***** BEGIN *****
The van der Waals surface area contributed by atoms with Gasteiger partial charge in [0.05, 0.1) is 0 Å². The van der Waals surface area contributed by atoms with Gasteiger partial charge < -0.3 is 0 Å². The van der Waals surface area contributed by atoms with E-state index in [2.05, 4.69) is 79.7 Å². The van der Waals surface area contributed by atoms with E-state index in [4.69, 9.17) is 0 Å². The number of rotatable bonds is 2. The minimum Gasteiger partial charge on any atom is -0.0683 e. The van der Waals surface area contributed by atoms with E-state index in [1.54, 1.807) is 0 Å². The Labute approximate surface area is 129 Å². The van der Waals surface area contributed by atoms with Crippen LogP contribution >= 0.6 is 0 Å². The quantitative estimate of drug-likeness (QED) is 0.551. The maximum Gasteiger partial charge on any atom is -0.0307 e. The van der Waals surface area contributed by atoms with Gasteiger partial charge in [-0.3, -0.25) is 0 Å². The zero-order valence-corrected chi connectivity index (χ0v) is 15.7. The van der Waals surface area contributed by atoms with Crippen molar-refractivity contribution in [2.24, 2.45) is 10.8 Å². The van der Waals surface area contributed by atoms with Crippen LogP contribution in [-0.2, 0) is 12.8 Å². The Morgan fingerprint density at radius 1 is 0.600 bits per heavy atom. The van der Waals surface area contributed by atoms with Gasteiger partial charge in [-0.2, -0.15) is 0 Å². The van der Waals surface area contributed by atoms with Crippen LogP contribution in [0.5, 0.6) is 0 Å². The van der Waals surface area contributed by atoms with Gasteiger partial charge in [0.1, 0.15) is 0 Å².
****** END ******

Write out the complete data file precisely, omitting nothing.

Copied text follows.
The van der Waals surface area contributed by atoms with Gasteiger partial charge in [0.05, 0.1) is 0 Å². The van der Waals surface area contributed by atoms with Gasteiger partial charge < -0.3 is 0 Å². The van der Waals surface area contributed by atoms with E-state index in [2.05, 4.69) is 79.7 Å². The van der Waals surface area contributed by atoms with E-state index in [4.69, 9.17) is 0 Å². The number of rotatable bonds is 2. The minimum Gasteiger partial charge on any atom is -0.0683 e. The van der Waals surface area contributed by atoms with E-state index in [1.54, 1.807) is 0 Å². The Labute approximate surface area is 129 Å². The van der Waals surface area contributed by atoms with Crippen LogP contribution >= 0.6 is 0 Å². The quantitative estimate of drug-likeness (QED) is 0.551. The maximum Gasteiger partial charge on any atom is -0.0307 e. The van der Waals surface area contributed by atoms with Gasteiger partial charge in [-0.3, -0.25) is 0 Å². The zero-order valence-corrected chi connectivity index (χ0v) is 15.7. The van der Waals surface area contributed by atoms with Crippen molar-refractivity contribution in [2.24, 2.45) is 10.8 Å². The van der Waals surface area contributed by atoms with Crippen LogP contribution in [-0.2, 0) is 12.8 Å². The Morgan fingerprint density at radius 1 is 0.600 bits per heavy atom. The van der Waals surface area contributed by atoms with Gasteiger partial charge in [-0.2, -0.15) is 0 Å². The van der Waals surface area contributed by atoms with Crippen LogP contribution in [0.5, 0.6) is 0 Å². The van der Waals surface area contributed by atoms with Gasteiger partial charge in [0.1, 0.15) is 0 Å².